Paints are a classic example of a viscoelastic fluid – shear thinning is needed so that the paint can be easily applied to the wall (a high shear situation), but not run down it after it is applied (a low shear situation). But there are so many more viscoelastic materials to consider when painting.
Ceiling paints have a different need entirely, in that gravity is now pulling normal to the film, not along the film. Hence there is a need for controlling the extensional viscosity. Painting a ceiling is difficult enough without having to worry about the paint dripping back down on you.
But even before the first brush stroke is made, another viscoelastic material is on the job – the pressure-sensitive adhesive with a crepe-paper backing, otherwise known as masking tape. Masking tape typically uses a natural rubber based adhesive that has been modified with a whole gamut of additives to modify the adhesion, not only the initial adhesion, but also the build of adhesion over time, which is why there are so many options available. The adhesive properties of these materials can be related to viscoelastic measurements by the Dahlquist criteria.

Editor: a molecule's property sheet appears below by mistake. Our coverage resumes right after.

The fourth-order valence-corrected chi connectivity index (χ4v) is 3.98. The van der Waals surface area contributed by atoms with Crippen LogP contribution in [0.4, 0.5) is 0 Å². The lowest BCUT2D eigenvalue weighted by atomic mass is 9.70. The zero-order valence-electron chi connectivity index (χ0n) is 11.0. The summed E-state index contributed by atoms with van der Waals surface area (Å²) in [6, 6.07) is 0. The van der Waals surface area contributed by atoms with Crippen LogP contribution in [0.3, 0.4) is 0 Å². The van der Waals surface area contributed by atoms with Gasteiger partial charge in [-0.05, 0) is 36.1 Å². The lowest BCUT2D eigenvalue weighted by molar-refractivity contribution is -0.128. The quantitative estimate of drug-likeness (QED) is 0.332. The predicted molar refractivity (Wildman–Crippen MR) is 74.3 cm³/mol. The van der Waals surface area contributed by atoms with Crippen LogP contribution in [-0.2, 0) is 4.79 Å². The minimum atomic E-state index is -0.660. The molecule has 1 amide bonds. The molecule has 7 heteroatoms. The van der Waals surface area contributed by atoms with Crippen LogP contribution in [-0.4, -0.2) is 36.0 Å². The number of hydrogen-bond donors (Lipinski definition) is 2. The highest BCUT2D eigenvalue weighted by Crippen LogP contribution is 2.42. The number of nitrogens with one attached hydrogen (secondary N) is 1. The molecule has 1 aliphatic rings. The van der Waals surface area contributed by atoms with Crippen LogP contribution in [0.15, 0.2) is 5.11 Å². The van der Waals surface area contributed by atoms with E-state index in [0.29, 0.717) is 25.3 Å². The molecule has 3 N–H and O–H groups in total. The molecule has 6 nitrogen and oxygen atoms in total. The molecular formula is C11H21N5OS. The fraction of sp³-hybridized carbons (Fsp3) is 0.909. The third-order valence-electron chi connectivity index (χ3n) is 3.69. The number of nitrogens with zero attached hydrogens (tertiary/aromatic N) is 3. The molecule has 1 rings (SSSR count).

Paint brushes for latex paints have bristles from nylon or polyester or a combination of the two. Regardless, the bristles were formed from a drawn, molten polymer, an obvious example of a non-Newtonian fluid. During the fiber forming operation, the fluid was exposed to a large range of time-dependent shear and extensional stresses, all with a thermal background of varying states.
(These thoughts were brought to you courtesy of a weekend DIY project. I had to have something to think about while watching paint dry.)